Certain manipulations of organisms will reliably extend their lifespans, manipulations such as calorie restriction or the genetic reduction of insulin and IGF-1 (insulin-like growth factor) signalling. But what is the physiological mechanism behind the extension of longevity? In the following study, the researchers wanted to know whether the upregulation of cytoprotective pathways, which occurs in calorie restriction and impaired insulin/IGF-1 signaling, merely accompanied the extension of longevity or was necessary to it. They devised an ingenious way to test this.
Induction of Cytoprotective Pathways Is Central to the Extension of Lifespan Conferred by Multiple Longevity Pathways
Many mutations that increase animal lifespan also confer stress tolerance, suggesting that cytoprotective mechanisms underpin the regulation of longevity. It has not been established, however, whether the induction of individual cytoprotective pathways is essential for lifespan extension, or merely correlated. To establish whether the regulatory pathways for the induction of cytoprotective responses are key in the extension of lifespan, we performed an RNAi screen for gene inactivations that decouple the activation of cytoprotective pathways from xenobiotic stimuli that normally induce them. The screen identified 29 genes that constitute the regulatory cascades of the unfolded protein response, oxidative stress response, and detoxification. These upstream regulatory genes are critical to stress tolerance and the extension of lifespan conferred by decreased insulin/IGF-1 signaling, disruption of mitochondrial function, or caloric restriction, but have little effect on normal longevity.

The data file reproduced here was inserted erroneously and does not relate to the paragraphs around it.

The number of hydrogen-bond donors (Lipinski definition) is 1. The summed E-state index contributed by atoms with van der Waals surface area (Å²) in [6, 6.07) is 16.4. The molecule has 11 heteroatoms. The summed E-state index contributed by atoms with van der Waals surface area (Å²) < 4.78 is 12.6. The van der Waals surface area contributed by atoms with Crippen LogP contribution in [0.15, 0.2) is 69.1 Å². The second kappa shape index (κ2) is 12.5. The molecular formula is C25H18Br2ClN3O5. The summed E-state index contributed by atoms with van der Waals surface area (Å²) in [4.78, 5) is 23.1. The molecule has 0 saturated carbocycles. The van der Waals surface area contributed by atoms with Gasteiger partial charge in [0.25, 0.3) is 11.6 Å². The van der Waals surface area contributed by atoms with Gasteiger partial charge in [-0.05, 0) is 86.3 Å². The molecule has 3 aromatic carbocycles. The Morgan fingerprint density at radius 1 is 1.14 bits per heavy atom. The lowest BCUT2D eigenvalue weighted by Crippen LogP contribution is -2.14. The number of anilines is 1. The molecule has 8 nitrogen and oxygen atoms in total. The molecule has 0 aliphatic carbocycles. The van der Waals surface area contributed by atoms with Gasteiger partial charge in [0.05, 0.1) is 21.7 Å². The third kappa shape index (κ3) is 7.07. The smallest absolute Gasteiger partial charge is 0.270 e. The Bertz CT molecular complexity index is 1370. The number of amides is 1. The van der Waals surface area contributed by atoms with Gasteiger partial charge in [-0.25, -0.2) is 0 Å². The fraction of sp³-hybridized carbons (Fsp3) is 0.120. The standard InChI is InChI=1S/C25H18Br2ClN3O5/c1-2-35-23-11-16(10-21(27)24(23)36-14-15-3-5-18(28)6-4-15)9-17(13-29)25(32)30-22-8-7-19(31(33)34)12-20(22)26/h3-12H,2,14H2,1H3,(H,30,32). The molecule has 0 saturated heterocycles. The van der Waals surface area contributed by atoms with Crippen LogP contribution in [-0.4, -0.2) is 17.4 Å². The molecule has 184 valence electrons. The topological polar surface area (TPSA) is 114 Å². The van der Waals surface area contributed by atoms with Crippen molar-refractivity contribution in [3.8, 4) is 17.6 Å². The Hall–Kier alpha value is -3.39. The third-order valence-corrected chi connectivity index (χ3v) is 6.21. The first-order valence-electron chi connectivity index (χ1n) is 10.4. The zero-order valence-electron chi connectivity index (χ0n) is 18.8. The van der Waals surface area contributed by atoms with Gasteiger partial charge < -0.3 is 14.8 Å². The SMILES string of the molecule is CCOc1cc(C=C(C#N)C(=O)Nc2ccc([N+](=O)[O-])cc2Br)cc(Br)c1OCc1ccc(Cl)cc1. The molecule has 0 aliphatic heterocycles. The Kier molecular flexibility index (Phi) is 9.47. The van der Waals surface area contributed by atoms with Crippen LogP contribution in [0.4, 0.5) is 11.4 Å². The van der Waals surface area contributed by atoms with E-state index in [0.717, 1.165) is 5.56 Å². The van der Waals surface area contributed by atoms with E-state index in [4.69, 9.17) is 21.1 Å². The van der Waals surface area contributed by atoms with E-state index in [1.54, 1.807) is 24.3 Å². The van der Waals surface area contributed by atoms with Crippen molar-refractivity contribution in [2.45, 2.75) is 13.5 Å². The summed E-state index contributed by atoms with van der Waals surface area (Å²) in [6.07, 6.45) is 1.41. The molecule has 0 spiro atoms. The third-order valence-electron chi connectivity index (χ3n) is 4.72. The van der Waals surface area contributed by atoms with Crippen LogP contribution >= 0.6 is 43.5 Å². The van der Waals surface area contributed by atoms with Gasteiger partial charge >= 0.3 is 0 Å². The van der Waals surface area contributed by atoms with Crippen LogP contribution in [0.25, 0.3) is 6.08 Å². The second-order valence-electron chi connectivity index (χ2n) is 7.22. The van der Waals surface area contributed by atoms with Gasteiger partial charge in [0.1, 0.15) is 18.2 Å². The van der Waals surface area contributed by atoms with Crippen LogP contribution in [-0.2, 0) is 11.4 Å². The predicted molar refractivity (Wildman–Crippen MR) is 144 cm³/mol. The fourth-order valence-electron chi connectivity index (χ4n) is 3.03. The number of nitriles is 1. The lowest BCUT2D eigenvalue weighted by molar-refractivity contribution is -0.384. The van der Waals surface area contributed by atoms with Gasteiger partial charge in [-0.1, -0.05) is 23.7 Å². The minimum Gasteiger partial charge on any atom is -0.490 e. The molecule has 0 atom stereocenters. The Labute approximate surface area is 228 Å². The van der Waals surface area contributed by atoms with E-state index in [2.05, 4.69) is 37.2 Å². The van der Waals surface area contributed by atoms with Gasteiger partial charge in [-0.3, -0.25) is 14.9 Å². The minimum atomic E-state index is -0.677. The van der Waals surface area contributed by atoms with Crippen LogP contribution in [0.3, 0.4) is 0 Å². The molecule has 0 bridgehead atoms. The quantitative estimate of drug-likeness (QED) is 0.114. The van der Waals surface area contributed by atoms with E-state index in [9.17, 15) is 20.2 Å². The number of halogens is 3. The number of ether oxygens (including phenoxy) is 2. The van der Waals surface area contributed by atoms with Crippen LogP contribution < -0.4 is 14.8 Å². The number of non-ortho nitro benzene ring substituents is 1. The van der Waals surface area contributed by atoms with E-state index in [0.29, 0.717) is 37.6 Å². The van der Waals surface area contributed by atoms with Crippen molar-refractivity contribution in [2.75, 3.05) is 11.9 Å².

So the answer is that when these cell defense responses were disrupted, the extension of longevity normally seen in calorie restriction and the rest did no occur, meaning that these responses are essential to increased lifespan.
From the discussion section:
Stress tolerance and lifespan extension are remarkably correlated. The contradictory extension of lifespan by ostensibly deleterious conditions, and the concomitant induction of stress tolerance, suggests that lifespan extension may occur through the hormetic induction of damage-buffering cytoprotective mechanisms. […]
Lifespan poses an evolutionary conundrum, as the genetic determination of lifespan ostensibly suggests post-reproductive selection. Our data suggests that lifespan-determining genes do not specify lifespan per se, but rather the activity of damage-buffering cytoprotective pathways normally engaged only in response to stress stimuli, such as toxins.
Once again, it’s hormesis for the win. These stress responses are activated in the face of potentially damaging stimuli, such as exercise, toxins, fasting, and solar radiation. If one wants the chance to live a longer life, activation of these responses on a regular basis is the way to go.